Rastriya Janata Party asks government to make report on Tarai protest publicParty says it will obstruct House proceedings until the report is out
With no signs of the government making public the report prepared by the Girish Chandra Lal-led High-Level Probe Commission despite rulings from the Speaker, the Rastriya Janata Party-Nepal has started House obstruction again to put pressure on the government.
The panel led by the former judge at the Supreme Court had prepared the report after investigating the cases of violence that took place during the months-long protest in the Tarai in 2015 in the run-up to the constitution promulgation.
Lawmakers from the party stood from their seats on Monday, signalling obstruction of Parliament, during a meeting of the House of Representatives, demanding that the government adhere to the rulings made by the Speaker.
Following an obstruction, Speaker Krishna Bahadur Mahara had directed the government on March 13 to make public the report immediately.
The Madhes-based party, which has long been demanding that the report be made public, started exerting pressure on the government recently after Resham Chaudhary, an elected member of parliament, was convicted of masterminding the Tikapur violence which took the life of 11 people, including a toddler, in 2015.
The party claims that the incident should be treated politically.
Taking time from the Speaker, Chanda Chaudhary, a lawmaker from the party, said the government must explain why it was hiding the probe report.
“It also must inform the House what is barring it from making the report public despite your [Speaker’s] ruling,” she said.
Chaudhary said her party will continue to obstruct parliamentary proceedings until the report is made public.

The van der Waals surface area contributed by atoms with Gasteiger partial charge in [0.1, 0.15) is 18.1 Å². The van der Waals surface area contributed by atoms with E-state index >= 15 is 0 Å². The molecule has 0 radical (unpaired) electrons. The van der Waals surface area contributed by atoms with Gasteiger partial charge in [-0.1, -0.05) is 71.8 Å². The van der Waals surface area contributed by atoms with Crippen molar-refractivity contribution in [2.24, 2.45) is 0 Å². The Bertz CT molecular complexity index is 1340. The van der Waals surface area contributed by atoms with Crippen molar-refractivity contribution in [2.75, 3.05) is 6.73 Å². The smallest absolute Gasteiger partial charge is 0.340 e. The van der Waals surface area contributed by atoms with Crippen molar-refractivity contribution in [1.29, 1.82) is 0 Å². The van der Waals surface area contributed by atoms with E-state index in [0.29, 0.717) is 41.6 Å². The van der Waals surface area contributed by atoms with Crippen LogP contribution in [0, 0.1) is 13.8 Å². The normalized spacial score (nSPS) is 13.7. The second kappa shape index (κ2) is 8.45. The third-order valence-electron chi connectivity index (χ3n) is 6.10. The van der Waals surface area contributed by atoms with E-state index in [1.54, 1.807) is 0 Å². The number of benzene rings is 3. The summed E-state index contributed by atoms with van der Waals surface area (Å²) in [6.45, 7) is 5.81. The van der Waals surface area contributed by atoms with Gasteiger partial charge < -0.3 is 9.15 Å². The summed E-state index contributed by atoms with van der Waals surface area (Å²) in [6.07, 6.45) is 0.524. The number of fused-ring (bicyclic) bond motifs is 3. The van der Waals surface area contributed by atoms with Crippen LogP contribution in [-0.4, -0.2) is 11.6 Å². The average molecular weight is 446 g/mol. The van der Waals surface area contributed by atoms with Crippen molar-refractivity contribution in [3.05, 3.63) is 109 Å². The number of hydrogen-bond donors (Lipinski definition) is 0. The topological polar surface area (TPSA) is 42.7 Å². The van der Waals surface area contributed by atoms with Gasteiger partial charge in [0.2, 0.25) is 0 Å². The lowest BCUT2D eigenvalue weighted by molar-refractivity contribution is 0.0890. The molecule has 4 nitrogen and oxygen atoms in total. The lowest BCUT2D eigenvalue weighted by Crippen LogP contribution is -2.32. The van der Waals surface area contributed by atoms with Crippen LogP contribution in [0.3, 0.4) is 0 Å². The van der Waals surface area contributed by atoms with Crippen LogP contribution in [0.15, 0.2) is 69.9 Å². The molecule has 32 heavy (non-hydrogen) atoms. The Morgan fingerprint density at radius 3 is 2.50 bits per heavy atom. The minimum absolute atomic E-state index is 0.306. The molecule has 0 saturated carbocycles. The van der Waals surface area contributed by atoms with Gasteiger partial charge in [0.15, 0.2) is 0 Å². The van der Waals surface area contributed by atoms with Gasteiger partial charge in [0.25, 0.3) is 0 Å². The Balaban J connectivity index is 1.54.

She said it was unfortunate that the government had turned a deaf ear to Parliament’s directives. In response, Speaker Mahara said he believed the government’s attention was drawn to the issue and that it would work to that effect.
“I believe the government will make public the report with reasons [for the delay],” he said.
The Lal-led commission had submitted the report to then-prime minister Sher Bahadur Deuba in December 2017.
The commission was formed in February 2016 to look into the atrocities committed during the Madhes and Tharuhat protests in 2015.
Protests had erupted in the run-up to the constitution promulgation, as regional parties opposed the plans of four major forces to push the statute through the Constituent Assembly. The commission investigated a total of 3,264 complaints registered with it.
According to the report, 66 people—including 10 police personnel, an 18-month-old child, four-year old Samman Patel, and 15-year-old Nitu Yadav—were killed during the movement.
Of them, 62, including police officials, were declared martyrs, while four had not been conferred the status. The commission visited 18 districts for the probe.
In Tikapur of Kailali, 10 policemen and an 18-month-old child were brutally killed by agitators in August 2015. The report has recommended that the government strengthen the mechanism to control riots and agitations.
The seven-member commission was mandated to probe the incidents that took place during the Madhes movement, to find facts about the incidents, to recommend compensation for the victims, and to take action against those held responsible for the killings.